Gabriel Greschler on one of his first reporting expeditions for J., to a Wilderness Torah retreat.
Gabriel Greschler on one of his first reporting expeditions for J., to a Wilderness Torah retreat.

Working at J. has taught me what really matters as a journalist

I was a college senior, hungry for a foot into the journalism world. “Are there any jobs available?” I cold emailed J. editor Sue Fishkoff in April 2019.

“Your timing is excellent,” she quickly replied. A position had just opened up. By the start of July, I was J.’s new editorial assistant. And by the start of the next year, a staff writer.

That cold email was the first lesson I learned as a professional journalist: Don’t be afraid to ask questions.

Other wisdom would come my way, too.

I learned how to empathize as a reporter. Shortly after becoming a staff writer, I spoke to a man named Jason Herwill who was furloughed from his job in March 2020 because of the pandemic.

“It’s very scary, the uncertainty,” he said, telling me that he had a wife and a 3-year-old to look after. “We basically have money to buy food a couple more times.”

It wouldn’t be the first time I encountered a disaster affecting our community. That August, I spoke to a woman in the Santa Cruz Jewish community who had lost her home in the CZU August Lightning Complex wildfire. It was the first time someone cried during one of my interviews.

These experiences, among others, taught me to be not just a proficient notetaker behind the phone or pen, but to be a human. People notice that.

I also learned what digging for an answer really meant. Shortly after the 2020 election, Jewish Republican and Democratic groups both came out touting the percentages of Jews nationwide who had voted for Trump or Biden. It wasn’t until I interviewed several experts in the field that the real numbers became more clear, based on a variety of factors specific to Jewish polling, such as whether cultural Jews are included, not just religious Jews.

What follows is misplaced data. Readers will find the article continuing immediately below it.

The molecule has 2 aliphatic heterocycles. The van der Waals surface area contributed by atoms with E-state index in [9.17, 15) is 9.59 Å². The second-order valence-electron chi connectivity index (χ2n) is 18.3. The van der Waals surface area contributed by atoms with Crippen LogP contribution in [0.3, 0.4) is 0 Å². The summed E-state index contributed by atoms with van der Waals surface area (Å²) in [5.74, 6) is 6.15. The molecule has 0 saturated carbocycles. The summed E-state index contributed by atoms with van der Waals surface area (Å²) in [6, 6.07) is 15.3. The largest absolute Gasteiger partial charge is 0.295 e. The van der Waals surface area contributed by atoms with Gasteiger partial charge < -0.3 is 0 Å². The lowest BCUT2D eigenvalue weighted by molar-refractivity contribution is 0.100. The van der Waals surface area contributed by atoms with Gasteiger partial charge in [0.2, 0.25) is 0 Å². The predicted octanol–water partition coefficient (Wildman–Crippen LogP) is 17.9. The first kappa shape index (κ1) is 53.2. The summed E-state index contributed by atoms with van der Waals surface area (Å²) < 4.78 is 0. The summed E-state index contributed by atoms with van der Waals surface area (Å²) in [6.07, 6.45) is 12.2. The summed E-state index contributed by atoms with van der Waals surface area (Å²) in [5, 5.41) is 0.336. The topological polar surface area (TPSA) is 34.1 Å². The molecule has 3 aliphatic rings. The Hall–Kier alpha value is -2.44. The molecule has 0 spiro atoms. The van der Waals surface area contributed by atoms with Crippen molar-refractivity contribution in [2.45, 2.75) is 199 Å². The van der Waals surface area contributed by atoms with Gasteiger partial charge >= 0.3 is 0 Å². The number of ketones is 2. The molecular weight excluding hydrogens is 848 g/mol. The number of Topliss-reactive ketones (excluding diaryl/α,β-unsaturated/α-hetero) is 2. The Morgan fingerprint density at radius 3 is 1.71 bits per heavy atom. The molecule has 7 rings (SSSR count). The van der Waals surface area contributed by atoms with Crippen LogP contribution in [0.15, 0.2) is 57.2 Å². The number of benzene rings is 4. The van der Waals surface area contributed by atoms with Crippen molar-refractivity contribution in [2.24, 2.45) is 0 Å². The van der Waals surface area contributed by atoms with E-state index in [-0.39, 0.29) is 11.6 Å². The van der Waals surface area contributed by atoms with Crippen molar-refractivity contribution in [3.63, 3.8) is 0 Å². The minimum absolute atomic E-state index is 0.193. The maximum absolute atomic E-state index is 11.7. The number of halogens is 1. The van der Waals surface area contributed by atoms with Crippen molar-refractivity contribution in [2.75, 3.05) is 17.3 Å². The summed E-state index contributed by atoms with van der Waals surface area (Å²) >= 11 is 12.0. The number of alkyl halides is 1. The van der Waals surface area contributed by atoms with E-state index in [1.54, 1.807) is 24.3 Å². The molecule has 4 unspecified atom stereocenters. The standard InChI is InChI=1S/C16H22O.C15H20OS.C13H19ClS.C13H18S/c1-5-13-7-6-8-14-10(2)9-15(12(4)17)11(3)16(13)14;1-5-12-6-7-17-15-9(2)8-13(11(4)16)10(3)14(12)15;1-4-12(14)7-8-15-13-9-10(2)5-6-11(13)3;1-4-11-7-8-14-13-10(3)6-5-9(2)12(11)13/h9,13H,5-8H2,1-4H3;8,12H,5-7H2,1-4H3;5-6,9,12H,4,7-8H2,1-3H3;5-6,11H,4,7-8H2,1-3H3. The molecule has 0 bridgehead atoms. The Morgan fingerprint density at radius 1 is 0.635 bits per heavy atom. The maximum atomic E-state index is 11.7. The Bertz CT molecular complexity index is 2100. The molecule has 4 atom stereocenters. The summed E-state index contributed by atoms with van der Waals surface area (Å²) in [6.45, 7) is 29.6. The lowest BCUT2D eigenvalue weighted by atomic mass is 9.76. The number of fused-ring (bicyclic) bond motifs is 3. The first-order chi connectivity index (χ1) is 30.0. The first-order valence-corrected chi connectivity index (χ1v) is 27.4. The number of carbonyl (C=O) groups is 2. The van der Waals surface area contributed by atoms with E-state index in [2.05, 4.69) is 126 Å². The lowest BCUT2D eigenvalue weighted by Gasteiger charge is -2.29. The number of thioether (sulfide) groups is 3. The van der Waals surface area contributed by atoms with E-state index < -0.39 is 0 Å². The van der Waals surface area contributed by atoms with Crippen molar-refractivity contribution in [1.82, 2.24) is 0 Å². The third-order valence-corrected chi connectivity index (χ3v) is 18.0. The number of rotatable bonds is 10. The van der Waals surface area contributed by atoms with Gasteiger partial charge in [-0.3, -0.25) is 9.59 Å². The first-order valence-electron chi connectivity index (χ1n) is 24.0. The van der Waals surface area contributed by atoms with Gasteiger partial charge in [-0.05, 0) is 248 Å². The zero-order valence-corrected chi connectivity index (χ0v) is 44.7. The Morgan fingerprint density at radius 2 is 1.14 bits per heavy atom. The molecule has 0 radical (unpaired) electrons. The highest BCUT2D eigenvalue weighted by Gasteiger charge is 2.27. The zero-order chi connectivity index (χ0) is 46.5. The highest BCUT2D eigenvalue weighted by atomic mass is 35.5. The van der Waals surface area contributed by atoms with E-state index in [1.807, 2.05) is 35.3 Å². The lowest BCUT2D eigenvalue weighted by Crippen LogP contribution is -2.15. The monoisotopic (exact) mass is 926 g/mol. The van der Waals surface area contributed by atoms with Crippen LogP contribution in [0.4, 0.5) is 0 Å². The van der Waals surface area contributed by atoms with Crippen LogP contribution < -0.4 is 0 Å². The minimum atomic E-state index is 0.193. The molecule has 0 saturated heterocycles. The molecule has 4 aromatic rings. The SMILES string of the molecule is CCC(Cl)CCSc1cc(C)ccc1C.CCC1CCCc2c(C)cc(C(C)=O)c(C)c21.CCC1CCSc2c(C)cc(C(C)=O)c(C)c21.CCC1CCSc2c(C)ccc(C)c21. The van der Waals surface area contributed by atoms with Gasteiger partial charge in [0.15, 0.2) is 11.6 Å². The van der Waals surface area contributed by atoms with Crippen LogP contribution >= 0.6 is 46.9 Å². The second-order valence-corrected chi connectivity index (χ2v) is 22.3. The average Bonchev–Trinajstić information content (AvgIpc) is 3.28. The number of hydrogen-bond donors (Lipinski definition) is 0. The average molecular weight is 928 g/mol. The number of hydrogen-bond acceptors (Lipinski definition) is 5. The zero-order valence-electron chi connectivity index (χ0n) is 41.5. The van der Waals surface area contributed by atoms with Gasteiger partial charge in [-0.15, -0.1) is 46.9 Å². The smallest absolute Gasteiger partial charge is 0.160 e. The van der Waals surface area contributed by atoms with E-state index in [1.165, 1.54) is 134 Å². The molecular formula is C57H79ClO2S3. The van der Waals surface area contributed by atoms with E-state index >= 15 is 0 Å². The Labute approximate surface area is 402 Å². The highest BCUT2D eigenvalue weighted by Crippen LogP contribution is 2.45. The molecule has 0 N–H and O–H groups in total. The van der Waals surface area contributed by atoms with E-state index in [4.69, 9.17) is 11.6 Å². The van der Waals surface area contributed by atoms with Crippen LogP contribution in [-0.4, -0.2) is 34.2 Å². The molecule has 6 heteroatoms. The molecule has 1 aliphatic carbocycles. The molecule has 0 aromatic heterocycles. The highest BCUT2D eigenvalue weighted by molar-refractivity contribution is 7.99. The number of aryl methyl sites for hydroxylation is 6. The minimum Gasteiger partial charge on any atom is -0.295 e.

If there is one thing I’ve learned working at a Jewish publication, it’s that schmoozing is what we do.

Some of the best journalism, in my view, does not simply repeat what the sources say, but strives to get to the heart of the matter. It’s something I’m still learning how to do.

Finally, I learned to pursue stories about the “little guys” or, to use a more updated term, the “people, places and topics that are largely ignored.” This idea was first pointed out to me by acclaimed investigative journalist Lowell Bergman, who said during our 2020 interview in Berkeley that reporting is often like a kid’s soccer match: Everyone is following the same ball.

I’ve definitely been like one of those kids. Sometimes it’s hard not to be. But Lowell’s advice has often pushed me to look further, beyond the daily news cycle. Like when I profiled a 130-year-old synagogue in San Leandro that is making a comeback after struggling for years with membership. Or told the story of a 10-person shul in the Gold Country that is consolidating but whose members still hope for some semblance of an enduring community. Or wrote about the local man who tried to convince officials in San Francisco to change the name of Stow Lake, named after an antisemite.

This newspaper has been my home for the last 2 years, and I am sad to say goodbye as I wade into the waters of daily metro reporting. But if there is one thing I’ve learned working at a Jewish publication, it’s that schmoozing is what we do, and I know I’ll always be part of the mishpachah even after I’m gone.

Gabriel Greschler

Gabriel Greschler is a staff writer at J. You can reach him at [email protected] and follow him on Twitter @ggreschler.